Probably my favorite romance trope is partnership. I love it when the hero and heroine fall in love while working together toward a common goal, and keep working together after their relationship is established. For instance, Lord Peter Wimsey and Harriet Vane, or Sam and Alyssa in Suzanne Brockmann’s Troubleshooters, Ki and Vandien, or early-days Vlad and Cawti, or the main couple in the “Queen’s Thief” books, or any of Barbara Hambly’s romantic couples. Trusting each other with their lives, guarding each other’s backs, rescuing each other, tending each other’s wounds, fighting together, bantering together, figuring out a difficult problem together— now THAT is sexy.

A couple of these are enemies-to-lovers stories, which I like if the reason they’re enemies is that they start out with opposing goals or are on opposite sides. I’m a hard sell on “I hate your personality” enemies-to-lovers stories, because they tend to go in the direction of “asshole hero puts down heroine; bitchy heroine is mean to hero.” I find that unpleasant to read, and the resulting conversion is a hard sell.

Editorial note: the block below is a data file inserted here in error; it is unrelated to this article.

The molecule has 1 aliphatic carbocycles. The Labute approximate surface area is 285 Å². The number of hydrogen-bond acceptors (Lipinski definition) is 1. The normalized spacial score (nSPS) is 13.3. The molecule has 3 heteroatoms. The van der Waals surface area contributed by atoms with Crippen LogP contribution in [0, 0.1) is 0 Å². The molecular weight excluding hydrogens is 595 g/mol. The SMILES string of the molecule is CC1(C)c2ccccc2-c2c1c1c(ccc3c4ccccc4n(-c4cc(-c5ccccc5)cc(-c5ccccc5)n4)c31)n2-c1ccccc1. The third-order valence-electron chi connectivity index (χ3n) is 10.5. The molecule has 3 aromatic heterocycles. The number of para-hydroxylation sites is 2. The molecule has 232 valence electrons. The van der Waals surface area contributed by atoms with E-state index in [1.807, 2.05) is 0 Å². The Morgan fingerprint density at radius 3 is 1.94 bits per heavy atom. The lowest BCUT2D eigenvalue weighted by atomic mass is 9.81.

I like to feel that the heroine and hero are compatible and enjoy each other’s company and will make a good couple once they’ve overcome whatever obstacles lie in their path. A surprising number of romance couples seem to have nothing in common and don’t actually like each other that much.

I almost never see this, but I love it when the heroine must choose between two or more romantic options who are both attractive and appealing but flawed, her choice will say something important about her, it’s not obvious who she’ll choose, and any choice would be valid. Offhand, I can think of exactly two examples of this: Patricia McKillip’s The Changeling Sea and Agatha Christie’s What Mrs. McGillicuddy Saw. (Possibly also Legend of Korra, whose romantic endgame I know of but which I haven’t seen yet.) A lot of love triangles start out like this, but resolve by making one of the choices clearly the wrong one. Then the heroine doesn’t make a true choice. Suuure, she’s going to pick the guy who turned into a ruthless killer who was indirectly responsible for the death of the person she loved most in the world!